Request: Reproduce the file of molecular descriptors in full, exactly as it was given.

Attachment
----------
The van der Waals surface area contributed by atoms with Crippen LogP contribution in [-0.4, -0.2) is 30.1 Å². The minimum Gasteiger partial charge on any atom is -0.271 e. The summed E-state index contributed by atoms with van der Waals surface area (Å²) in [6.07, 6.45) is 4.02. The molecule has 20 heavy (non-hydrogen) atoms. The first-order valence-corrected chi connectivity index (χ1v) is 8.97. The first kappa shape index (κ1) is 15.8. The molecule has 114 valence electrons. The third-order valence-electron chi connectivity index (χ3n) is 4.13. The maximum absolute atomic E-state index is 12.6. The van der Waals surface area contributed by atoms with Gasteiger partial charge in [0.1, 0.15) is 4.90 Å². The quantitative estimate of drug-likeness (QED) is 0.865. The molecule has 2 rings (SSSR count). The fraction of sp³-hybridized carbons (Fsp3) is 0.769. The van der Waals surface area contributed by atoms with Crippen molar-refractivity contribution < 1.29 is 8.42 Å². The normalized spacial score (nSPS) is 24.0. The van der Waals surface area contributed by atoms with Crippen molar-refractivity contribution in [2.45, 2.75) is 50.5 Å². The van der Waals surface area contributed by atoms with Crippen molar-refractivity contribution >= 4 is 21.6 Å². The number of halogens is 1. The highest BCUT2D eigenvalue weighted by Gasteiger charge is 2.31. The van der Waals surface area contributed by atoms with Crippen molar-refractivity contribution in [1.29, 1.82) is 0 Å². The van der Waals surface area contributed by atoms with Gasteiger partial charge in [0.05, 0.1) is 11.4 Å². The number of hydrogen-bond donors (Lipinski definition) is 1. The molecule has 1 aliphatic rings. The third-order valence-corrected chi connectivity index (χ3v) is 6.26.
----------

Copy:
The van der Waals surface area contributed by atoms with Crippen LogP contribution in [-0.4, -0.2) is 30.1 Å². The minimum Gasteiger partial charge on any atom is -0.271 e. The summed E-state index contributed by atoms with van der Waals surface area (Å²) in [6.07, 6.45) is 4.02. The molecule has 20 heavy (non-hydrogen) atoms. The first-order valence-corrected chi connectivity index (χ1v) is 8.97. The first kappa shape index (κ1) is 15.8. The molecule has 114 valence electrons. The third-order valence-electron chi connectivity index (χ3n) is 4.13. The maximum absolute atomic E-state index is 12.6. The van der Waals surface area contributed by atoms with Gasteiger partial charge in [0.1, 0.15) is 4.90 Å². The quantitative estimate of drug-likeness (QED) is 0.865. The molecule has 2 rings (SSSR count). The fraction of sp³-hybridized carbons (Fsp3) is 0.769. The van der Waals surface area contributed by atoms with Crippen molar-refractivity contribution < 1.29 is 8.42 Å². The normalized spacial score (nSPS) is 24.0. The van der Waals surface area contributed by atoms with Crippen molar-refractivity contribution in [2.45, 2.75) is 50.5 Å². The van der Waals surface area contributed by atoms with Crippen molar-refractivity contribution >= 4 is 21.6 Å². The number of halogens is 1. The highest BCUT2D eigenvalue weighted by Gasteiger charge is 2.31. The van der Waals surface area contributed by atoms with Crippen molar-refractivity contribution in [1.29, 1.82) is 0 Å². The van der Waals surface area contributed by atoms with Gasteiger partial charge in [0.05, 0.1) is 11.4 Å². The number of hydrogen-bond donors (Lipinski definition) is 1. The molecule has 1 aliphatic rings. The third-order valence-corrected chi connectivity index (χ3v) is 6.26.